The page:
On December 31, 1875 Jesse's son, Jesse Edward James, Jr. was born. His daughter Mary Jane was born in July of 1879. Frank's only child, Robert Franklin James was born on February 8, 1878. By all accounts, the James brothers were devoted husbands and fathers.
During the mid-1870's the U.S. government hired the famed Pinkerton Detective Agency to track the James Gang and arrest them. The Pinkerton Detectives thought they had the James boys trapped inside the Clay county farmhouse and ordered the inhabitants out of the house. When no one came out an explosive device was thrown through a window. When it exploded, the James' nine-year-old stepbrother was killed and their mother lost an arm. Jesse and Frank weren't there.
Public outcry denouncing the Pinkerton's and their attack on an innocent woman and child was widespread. Public support for the James Gang increased dramatically.
By 1877, Frank was ready to retire but it is said that Jesse had become intoxicated by the attention and excitement of their life and living on the run. 1877 dealt a serious blow to the gang when all three Younger brothers were injured and captured after a botched bank robbery in Northfield, Minnesota. After that the brothers found honest work and lived quietly for almost three years.
In 1879, the James brothers packed up their families again and moved them to Kansas City, Missouri. A new gang was formed and the robberies resumed.
In 1881, Jesse moved to St. Joseph, Missouri and into a house he rented, as Thomas Howard, from a local government official.
By 1882, the rewards being offered for Jesse James dead or alive totaled more than $10,000, most of it offered by the state of Missouri. This is said to be the reason why on April 3, 1882, Robert Ford, a one time James Gang member, murdered Jesse James in his home.
According to reports, Robert Ford and his brother Charles were staying at the James home. After breakfast, approximately 9am, the men retired to the front room of the house to further plan what would be their next robbery. Jesse James uncharacteristically removed his gun belt, laid it on the bed and turned his back on the Fords to either straighten a picture on the wall or wash up (reports vary). Robert Ford shot him in the back of the head, killing him instantly.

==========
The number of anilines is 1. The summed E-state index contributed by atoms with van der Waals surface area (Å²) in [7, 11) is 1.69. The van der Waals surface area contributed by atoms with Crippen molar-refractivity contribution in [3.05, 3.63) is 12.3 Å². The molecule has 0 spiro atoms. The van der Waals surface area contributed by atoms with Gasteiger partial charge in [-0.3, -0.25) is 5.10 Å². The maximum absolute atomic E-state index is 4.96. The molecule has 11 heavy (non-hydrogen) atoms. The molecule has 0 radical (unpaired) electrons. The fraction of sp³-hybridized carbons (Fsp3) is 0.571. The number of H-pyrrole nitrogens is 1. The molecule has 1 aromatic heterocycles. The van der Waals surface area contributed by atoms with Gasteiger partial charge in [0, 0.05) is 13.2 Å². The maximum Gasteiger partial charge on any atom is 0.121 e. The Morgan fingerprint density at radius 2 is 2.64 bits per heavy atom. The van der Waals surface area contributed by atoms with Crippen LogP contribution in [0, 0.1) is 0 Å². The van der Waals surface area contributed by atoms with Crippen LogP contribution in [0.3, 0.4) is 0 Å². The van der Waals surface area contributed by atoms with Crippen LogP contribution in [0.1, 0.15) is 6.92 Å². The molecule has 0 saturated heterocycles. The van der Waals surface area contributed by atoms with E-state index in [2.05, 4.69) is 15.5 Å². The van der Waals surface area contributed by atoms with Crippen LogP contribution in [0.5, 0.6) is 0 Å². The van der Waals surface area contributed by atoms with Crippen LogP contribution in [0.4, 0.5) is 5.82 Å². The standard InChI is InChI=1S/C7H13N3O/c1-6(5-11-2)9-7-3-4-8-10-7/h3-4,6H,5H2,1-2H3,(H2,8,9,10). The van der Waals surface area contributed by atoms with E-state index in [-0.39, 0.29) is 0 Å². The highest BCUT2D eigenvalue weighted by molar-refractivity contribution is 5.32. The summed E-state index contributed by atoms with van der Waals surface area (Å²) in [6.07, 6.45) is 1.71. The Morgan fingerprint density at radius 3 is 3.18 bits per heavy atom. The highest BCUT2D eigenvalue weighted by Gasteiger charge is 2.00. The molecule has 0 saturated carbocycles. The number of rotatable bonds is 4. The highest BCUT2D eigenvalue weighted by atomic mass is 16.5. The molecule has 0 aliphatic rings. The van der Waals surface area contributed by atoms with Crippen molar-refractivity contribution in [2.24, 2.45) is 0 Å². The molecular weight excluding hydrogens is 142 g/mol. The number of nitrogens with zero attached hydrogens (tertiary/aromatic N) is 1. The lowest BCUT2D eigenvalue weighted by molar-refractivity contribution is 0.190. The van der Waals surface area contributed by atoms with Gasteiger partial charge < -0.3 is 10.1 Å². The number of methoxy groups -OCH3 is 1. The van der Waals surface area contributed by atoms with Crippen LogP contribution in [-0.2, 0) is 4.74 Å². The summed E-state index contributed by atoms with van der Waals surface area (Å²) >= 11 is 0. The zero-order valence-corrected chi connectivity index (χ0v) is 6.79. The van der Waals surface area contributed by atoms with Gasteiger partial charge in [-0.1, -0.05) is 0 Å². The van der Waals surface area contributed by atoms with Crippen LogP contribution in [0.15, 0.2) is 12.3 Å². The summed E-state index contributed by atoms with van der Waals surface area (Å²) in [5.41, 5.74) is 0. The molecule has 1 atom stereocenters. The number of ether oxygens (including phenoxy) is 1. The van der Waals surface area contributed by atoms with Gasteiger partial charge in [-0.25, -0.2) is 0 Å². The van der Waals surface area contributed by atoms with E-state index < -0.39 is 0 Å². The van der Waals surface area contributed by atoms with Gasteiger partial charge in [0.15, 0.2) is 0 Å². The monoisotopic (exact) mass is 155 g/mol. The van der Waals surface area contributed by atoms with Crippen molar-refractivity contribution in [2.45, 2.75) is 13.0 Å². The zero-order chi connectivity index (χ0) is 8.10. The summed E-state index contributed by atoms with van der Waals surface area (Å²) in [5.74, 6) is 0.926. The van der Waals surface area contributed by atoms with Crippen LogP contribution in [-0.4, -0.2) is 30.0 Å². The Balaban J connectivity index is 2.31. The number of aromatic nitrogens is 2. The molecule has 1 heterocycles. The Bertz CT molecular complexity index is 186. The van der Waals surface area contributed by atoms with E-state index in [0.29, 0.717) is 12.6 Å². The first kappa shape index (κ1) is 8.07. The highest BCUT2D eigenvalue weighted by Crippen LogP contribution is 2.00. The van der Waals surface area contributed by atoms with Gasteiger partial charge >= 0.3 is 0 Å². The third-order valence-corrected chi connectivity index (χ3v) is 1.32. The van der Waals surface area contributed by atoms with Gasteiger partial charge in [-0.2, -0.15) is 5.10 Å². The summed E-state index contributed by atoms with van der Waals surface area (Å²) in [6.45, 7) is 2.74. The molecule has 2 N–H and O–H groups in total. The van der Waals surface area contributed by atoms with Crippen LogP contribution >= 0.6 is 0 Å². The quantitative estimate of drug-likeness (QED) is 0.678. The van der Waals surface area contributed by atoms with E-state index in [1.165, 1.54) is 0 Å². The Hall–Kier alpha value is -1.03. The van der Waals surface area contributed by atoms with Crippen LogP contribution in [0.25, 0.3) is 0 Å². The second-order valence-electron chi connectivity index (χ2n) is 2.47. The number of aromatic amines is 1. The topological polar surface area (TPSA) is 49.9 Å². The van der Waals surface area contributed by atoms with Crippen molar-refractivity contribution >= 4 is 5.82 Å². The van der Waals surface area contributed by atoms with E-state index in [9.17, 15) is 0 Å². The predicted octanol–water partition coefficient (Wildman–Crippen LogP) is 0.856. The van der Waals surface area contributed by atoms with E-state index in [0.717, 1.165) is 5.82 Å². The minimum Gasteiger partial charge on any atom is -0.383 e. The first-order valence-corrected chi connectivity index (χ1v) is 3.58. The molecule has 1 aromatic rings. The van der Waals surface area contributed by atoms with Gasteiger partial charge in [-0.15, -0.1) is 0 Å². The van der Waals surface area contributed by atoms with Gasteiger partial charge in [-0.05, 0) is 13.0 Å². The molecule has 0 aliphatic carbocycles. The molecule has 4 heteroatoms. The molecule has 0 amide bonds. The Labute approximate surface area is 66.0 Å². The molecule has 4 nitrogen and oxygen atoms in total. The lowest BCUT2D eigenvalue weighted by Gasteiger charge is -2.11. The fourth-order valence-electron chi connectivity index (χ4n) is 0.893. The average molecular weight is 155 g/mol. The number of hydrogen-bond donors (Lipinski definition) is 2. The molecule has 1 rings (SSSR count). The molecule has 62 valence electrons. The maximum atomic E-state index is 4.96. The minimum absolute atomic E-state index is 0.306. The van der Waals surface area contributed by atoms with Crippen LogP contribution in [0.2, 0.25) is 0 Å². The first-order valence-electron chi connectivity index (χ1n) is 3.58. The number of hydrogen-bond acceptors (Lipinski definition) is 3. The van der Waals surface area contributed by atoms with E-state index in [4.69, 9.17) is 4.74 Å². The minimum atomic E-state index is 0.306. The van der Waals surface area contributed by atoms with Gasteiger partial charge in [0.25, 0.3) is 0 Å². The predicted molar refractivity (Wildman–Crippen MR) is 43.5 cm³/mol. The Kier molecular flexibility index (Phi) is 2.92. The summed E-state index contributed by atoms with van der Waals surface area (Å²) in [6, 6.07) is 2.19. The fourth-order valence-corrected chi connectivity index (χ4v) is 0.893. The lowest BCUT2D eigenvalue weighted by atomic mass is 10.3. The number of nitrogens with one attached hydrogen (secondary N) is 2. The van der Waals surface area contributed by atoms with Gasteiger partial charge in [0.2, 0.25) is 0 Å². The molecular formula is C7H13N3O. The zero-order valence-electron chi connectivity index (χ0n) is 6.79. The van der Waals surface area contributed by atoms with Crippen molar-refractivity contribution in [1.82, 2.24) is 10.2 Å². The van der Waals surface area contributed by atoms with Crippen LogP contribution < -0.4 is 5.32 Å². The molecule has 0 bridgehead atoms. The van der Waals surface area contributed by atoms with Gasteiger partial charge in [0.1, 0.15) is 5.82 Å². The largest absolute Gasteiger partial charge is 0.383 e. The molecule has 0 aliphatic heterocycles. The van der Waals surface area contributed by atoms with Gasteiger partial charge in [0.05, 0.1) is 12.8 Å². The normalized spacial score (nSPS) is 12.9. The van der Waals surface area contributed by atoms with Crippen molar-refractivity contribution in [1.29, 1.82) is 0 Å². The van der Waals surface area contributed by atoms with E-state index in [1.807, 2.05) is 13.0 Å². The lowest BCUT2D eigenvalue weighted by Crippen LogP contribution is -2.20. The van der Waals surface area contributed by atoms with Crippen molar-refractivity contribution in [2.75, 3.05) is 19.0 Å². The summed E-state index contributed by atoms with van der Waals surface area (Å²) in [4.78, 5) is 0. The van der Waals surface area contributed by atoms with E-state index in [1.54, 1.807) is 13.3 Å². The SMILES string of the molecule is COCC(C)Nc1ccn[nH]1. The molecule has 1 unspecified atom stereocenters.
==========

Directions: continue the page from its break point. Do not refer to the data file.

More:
Later, when the murder of Jesse James was being investigated, the Ford brothers claimed they were detectives who had been on Jesse James' trail for a long time. It was suggested by others that they were hired to commit murder by someone else. One theory says they were hired by Kansas City, Missouri Police Commissioner Craig. Neither claim has been proven.
The Ford brothers went on to collect the reward money on Jesse James' head.
Frank Alexander James was twice arrested, the first time just three months after his brother's death when he surrendered to the governor of Missouri. He was acquitted of crimes he committed with his brother. He went straight after that, taking work as a bellman, a doorman, a salesman of shoes and clothing. He ended up a farmer living mostly off the legend of his brother and their exploits by going on the lecture circuit. He and his mother also sold tours and photos of the Clay county farm.
Until his death he continued to claim, as he and his brother always had claimed, that they had entered their life of crime because the persecution they suffered gave them no choice. Frank died at the age of 72 and was buried in the family plot of Kearney, Missouri.
At the time of his death, Jesse James was 34 years old.